The Holy See Search

S.P. 42: "Borromeo" Liturgy of the Hours miniated by Cristoforo de Predis, Cent. XV
Ambrosian Library

Jesus is laid in the tomb


V/. Adoramus te, Christe, et benedicimus tibi.
R/. Quia per sanctam crucem tuam redemisti mundum.

From the Gospel according to Luke 23:50-54

Now there was a man named Joseph from the Jewish town of Arimathea. He was a member of the council, a good and righteous man, who had not consented to their purpose and deed, and he was looking for the kingdom of God. This man went to Pilate and asked for the body of Jesus. Then he took it down and wrapped it in a linen shroud, and laid it in a rock-hewn tomb, where no one had ever been laid. It was the day of Preparation, and the sabbath was beginning.


Wrapped in the winding sheet, the “shroud”, the crucified, torn body of Jesus slips slowly from the loving and gentle hands of Joseph of Arimathea into the tomb hewn from the rock. In the hours of silence which follow, Christ will truly be like all men and women who enter into the dark womb of death, the stiffening of the limbs, the end. And yet in that twilight of Good Friday something was already in the air. The Evangelist Luke notes that “the Sabbath was beginning;” lamps were already flickering in the windows of the homes of Jerusalem.

The vigil kept by the Jews in their homes becomes, as it were, a symbol of the hope of those women, of that secret disciple of Jesus, Joseph of Arimathea, and of the other disciples. An expectation that now fills with warmth the heart of every believer who stands before a tomb or feels the cold touch of sickness or death. It is the expection of a new and different dawn, which in just a few hours, once the sabbath has passed, will appear before our eyes, the eyes of Christ’s followers.

* * *

When that day breaks, we will be met on the street of the tombs by the angel who will say to us: “Why do you seek the living among the dead? He is not here, but has risen”[42]! And as we return home, the Risen One will draw near and walk with us, coming to stay with us and breaking bread with us at table[43]. Then we too will pray in the faith-filled words of the magnificent Saint Matthew Passion, set to music by one of mankind’s greatest musicians:[44]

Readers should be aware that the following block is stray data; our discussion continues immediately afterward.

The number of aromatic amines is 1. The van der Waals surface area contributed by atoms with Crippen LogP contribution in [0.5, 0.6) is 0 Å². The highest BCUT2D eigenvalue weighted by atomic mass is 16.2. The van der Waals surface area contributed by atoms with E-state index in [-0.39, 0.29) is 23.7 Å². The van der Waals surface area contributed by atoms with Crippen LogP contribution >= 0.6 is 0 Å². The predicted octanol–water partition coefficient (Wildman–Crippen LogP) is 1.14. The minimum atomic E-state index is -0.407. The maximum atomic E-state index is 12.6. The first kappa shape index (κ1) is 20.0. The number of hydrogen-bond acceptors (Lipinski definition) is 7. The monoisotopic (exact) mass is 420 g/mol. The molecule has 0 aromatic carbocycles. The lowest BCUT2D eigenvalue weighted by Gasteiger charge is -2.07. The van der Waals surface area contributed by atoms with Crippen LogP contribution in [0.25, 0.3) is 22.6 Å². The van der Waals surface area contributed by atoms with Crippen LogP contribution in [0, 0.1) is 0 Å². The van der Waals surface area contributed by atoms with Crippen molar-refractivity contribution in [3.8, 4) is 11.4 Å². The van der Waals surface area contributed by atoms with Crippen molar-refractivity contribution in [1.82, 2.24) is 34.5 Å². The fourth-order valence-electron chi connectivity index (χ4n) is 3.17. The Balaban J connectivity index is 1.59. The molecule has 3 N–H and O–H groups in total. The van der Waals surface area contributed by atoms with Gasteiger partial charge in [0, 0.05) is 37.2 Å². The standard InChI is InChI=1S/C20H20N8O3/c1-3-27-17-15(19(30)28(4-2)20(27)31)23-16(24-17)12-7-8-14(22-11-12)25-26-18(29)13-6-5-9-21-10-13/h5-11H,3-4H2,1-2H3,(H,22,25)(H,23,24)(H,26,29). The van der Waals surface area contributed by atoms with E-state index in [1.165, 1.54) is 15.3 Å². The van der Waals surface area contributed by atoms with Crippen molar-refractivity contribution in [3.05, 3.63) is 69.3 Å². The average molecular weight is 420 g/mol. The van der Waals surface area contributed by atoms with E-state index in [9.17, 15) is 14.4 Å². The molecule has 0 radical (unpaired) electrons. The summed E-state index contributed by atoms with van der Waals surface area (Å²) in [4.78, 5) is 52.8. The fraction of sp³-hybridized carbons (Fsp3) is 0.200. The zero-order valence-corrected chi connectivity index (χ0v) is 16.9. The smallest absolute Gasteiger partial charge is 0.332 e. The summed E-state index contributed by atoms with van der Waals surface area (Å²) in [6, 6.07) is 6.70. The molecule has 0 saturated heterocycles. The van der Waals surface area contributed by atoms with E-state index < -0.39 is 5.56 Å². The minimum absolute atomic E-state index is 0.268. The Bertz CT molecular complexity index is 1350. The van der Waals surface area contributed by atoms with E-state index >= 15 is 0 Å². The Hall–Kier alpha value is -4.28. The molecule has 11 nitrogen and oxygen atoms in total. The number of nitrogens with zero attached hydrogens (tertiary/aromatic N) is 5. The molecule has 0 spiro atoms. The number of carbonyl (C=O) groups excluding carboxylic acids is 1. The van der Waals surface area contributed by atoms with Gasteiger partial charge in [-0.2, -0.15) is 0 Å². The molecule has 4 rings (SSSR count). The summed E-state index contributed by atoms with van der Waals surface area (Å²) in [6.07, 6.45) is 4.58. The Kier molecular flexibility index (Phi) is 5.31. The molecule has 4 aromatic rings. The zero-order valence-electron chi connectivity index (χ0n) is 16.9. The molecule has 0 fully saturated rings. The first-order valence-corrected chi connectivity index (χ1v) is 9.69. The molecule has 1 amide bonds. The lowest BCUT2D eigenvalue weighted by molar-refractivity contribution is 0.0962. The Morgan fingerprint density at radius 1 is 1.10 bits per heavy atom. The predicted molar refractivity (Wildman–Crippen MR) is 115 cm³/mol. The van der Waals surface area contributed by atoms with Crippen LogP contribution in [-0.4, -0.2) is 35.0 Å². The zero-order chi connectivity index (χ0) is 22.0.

“Though my heart is tearful because Jesus bids me farewell, yet his testament gives me joy. He bequeaths to me a precious treasure, his flesh and his blood… I will offer you my heart; immerse yourself therein, my Saviour! I will cast myself upon you! If the earth is too small for you, then you alone shall be for me more than earth and heaven!”



Pater noster, qui es in cælis:
sanctificetur nomen tuum;
adveniat regnum tuum;
fiat voluntas tua, sicut in cælo, et in terra.
Panem nostrum cotidianum da nobis hodie;
et dimitte nobis debita nostra,
sicut et nos dimittimus debitoribus nostris;
et ne nos inducas in tentationem;
sed libera nos a malo.

Quando corpus morietur,
fac ut animæ donetur
paradisi gloria.


[42] Luke 24:5-6.

[43] Luke 24:13-32.

[44] JOHANN SEBASTIAN BACH, St Matthew Passion, BWV 244, Nos. 18-19.


The Holy Father addresses those present.

At the end of his address, the Holy Father imparts the Apostolic Blessing:


V/. Dominus vobiscum.
R/. Et cum spiritu tuo.

V/. Sit nomen Domini benedictum.
R/. Ex hoc nunc et usque in sæculum.

V/. Adiutorium nostrum in nomine Domini.
R/. Qui fecit cælum et terram.

V/. Benedicat vos omnipotens Deus,
Pater, et Filius, et Spiritus Sanctus.
R/. Amen.

© Copyright 2007 - Libreria Editrice Vaticana